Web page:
Who Really Cares: The Surprising Truth About Compassionate Conservatism -- America's Charity Divide--Who Gives, Who Do

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Basic Books, Dec 4, 2007 - Social Science - 272 pages
7 Reviews
We all know we should give to charity, but who really does? In his controversial study of America's giving habits, Arthur C. Brooks shatters stereotypes about charity in America-including the myth that the political Left is more compassionate than the Right. Brooks, a preeminent public policy expert, spent years researching giving trends in America, and even he was surprised by what he found. In Who Really Cares, he identifies the forces behind American charity: strong families, church attendance, earning one's own income (as opposed to receiving welfare), and the belief that individuals-not government-offer the best solution to social ills. But beyond just showing us who the givers and non-givers in America really are today, Brooks shows that giving is crucial to our economic prosperity, as well as to our happiness, health, and our ability to govern ourselves as a free people.
 

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Who really cares: the surprising truth about compassionate conversatism: America's charity divide--who gives, who doesn't, and why it matters

User Review  - Not Available - Book Verdict

Here, economics and public policy scholar Brooks offers up impressive research on the demographics of charitable giving, revealing that religious people (i.e., belonging to any faith, they regularly ... Read full review

LibraryThing Review

User Review  - cebellol - LibraryThing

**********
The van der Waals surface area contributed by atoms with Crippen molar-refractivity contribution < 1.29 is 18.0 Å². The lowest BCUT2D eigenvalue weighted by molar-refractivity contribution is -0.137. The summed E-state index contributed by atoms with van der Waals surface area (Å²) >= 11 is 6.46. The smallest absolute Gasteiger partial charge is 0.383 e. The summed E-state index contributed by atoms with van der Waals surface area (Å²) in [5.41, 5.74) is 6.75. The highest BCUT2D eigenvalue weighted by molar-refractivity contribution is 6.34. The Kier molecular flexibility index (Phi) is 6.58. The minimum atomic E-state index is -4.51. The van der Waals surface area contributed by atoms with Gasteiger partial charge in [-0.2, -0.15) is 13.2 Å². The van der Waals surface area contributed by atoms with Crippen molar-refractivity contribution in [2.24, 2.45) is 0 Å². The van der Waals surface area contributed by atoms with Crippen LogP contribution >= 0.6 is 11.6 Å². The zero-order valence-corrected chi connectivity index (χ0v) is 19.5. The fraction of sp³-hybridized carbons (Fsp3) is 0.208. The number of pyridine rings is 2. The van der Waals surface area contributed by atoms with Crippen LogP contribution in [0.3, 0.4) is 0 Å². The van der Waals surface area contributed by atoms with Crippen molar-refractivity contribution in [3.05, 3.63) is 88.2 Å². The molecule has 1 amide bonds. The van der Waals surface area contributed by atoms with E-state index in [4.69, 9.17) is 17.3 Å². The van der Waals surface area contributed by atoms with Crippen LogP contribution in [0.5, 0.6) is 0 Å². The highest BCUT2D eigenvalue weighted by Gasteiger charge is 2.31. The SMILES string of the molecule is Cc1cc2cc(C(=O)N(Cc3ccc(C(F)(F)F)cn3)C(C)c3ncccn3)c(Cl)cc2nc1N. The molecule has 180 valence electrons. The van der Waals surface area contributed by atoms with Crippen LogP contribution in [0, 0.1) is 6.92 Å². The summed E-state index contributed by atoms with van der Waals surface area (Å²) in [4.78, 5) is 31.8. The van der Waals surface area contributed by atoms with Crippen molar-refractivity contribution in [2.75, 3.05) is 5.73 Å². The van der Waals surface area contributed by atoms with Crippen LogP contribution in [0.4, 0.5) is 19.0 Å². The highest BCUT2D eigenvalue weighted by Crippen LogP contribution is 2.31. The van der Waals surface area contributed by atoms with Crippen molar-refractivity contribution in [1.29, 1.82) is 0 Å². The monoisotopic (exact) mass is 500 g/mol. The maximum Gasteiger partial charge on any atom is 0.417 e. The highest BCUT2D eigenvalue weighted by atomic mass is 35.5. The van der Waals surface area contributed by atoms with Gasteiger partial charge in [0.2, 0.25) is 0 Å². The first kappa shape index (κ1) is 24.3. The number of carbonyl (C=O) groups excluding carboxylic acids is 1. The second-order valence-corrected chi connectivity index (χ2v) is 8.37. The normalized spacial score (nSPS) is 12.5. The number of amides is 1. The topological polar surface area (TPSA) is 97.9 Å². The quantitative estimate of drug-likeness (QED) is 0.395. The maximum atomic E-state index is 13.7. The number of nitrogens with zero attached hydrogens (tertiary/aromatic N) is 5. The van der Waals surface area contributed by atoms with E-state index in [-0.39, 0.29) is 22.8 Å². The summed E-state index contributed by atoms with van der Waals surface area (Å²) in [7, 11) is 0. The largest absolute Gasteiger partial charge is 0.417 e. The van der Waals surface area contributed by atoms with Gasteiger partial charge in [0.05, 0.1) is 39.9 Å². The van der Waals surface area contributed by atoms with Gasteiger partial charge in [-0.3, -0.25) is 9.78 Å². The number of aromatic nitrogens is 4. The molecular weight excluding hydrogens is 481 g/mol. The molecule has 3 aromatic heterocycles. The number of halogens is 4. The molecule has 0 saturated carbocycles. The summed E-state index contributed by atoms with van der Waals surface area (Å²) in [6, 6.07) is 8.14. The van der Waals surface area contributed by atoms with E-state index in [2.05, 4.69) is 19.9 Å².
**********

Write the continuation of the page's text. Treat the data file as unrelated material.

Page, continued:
This was another great book that I used frequently as a reference in numerous essays through out my college career. I highly recommend it! Read full review

Contents

Is Compassionate Conservatism an Oxymoron?
15
Faith and Charity
31
Other Peoples Money
53
Income Welfare and Charity
75
Charity Begins at Home
97
Continental Drift
115
Charity Makes You Healthy Happy and Rich
137
The Way Forward
161
The Data on Charity and Selfishness
185
Notes
209
Acknowledgments
237
Index
241
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Page 2 - They have not only commercial and manufacturing companies, in which all take part, but associations of a thousand other kinds, religious, moral, serious, futile, general or restricted, enormous or diminutive. The Americans make associations to give entertainments, to found seminaries, to build inns, to construct churches, to diffuse books, to send missionaries to the antipodes; in this manner they found hospitals, prisons, and schools.

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About the author (2007)

Arthur C. Brooks is Louis A. Bantle Professor of Business and Government Policy at Syracuse University's Maxwell School of Citizenship and Public Affairs. The author of Who Really Cares: The Surprising Truth About Compassionate Conservatism, Brooks writes widely about the connections between culture, politics, and economic life in America, and his work appears frequently in the Wall Street Journal and other publications. He is a native of Seattle, Washington, and currently lives in Syracuse, New York, with his wife Ester and their three children.

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